“We also recommend taking a soil test, especially if it’s a new space, so you know what nutrients there are, and what nutrients are lacking,” Neubauer says. “Then you can customize a treatment plan for a more productive environment.”

Mechanical controls, such as removing pests by hand early, can help prevent outbreaks. Taking a few minutes to pick bagworms out of trees, pour salt on snails, or pull weeds by hand as they pop up goes a long way. Sharpening mower blades is also important. Clean-cut grass blades heal faster and are less likely to look frayed and yellow.

“You might mistake that as a symptom of a nutrient deficiency or a fungal disease when you actually have dull mower blades,” Neubauer says.

Biological controls use nature to fight nature. Gardeners can buy ladybugs and other beneficial predator insects and release them in an area where they will attack pests.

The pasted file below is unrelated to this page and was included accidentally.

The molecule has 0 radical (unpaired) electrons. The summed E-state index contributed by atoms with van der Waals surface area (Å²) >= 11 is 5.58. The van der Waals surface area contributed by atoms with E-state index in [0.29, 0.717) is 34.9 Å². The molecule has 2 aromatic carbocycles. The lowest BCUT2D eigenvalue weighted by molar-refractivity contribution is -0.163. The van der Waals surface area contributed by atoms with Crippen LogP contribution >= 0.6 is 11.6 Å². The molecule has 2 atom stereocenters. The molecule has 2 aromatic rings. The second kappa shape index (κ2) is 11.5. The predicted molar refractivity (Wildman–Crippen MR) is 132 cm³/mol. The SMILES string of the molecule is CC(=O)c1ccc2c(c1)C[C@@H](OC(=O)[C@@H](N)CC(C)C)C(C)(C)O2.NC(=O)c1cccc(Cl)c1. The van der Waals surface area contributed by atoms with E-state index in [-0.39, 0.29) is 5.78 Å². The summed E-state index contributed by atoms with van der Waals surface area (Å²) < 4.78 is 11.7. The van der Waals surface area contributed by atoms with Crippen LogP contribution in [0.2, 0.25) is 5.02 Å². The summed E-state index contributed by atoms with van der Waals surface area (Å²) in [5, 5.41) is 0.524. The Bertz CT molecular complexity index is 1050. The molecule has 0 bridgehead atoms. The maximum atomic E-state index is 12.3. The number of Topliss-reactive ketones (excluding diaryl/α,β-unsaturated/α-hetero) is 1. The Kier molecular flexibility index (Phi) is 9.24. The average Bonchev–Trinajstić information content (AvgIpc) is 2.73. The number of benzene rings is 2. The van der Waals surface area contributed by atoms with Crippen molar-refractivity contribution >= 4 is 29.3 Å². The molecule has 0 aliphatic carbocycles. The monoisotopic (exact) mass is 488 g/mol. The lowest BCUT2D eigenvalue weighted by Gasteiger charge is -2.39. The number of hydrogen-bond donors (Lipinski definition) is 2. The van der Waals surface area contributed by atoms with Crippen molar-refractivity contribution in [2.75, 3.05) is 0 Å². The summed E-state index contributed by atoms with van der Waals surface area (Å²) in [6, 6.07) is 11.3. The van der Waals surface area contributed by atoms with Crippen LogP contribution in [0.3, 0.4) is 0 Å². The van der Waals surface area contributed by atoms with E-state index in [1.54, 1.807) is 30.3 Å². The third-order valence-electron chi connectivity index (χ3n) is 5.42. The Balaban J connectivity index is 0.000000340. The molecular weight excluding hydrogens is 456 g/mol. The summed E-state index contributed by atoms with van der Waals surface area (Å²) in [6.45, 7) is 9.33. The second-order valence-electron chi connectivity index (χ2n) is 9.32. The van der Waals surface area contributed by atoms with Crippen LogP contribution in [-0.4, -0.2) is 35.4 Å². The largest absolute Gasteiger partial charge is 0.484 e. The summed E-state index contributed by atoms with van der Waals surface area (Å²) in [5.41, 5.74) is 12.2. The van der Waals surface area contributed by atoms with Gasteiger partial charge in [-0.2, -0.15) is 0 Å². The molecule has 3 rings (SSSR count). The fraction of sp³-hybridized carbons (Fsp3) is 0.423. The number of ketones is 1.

When all else fails, pesticides can be useful tools for persistent problems, but these powerful chemical controls must be used carefully.

Farmers and landscapers are required, by law, to be certified on how to handle restricted-use pesticides. Home gardeners are limited only by what pesticides are available to them in garden centers.

“These are chemicals that are designed to cause harm to living things,” Neubauer says. “It’s not selective and it could still have an impact on non-targeted organisms.”

The first step to safe application is reading the product’s label which will explain what pests it is for and conditions for safe use. For example, not all pesticide formulas can be used on edible plants.

“The label is the law,” Wiesbrook says. “Consumers are actually required to read and follow all label directions.”

The product label will also have directions on how much of the product should be used. If high winds and rain are in the forecast, wait to apply. Some products can injure other desirable plants. 

“If the wind is blowing toward your neighbor’s rose bushes, it’s probably a good idea to wait to apply," Wiesbrook says.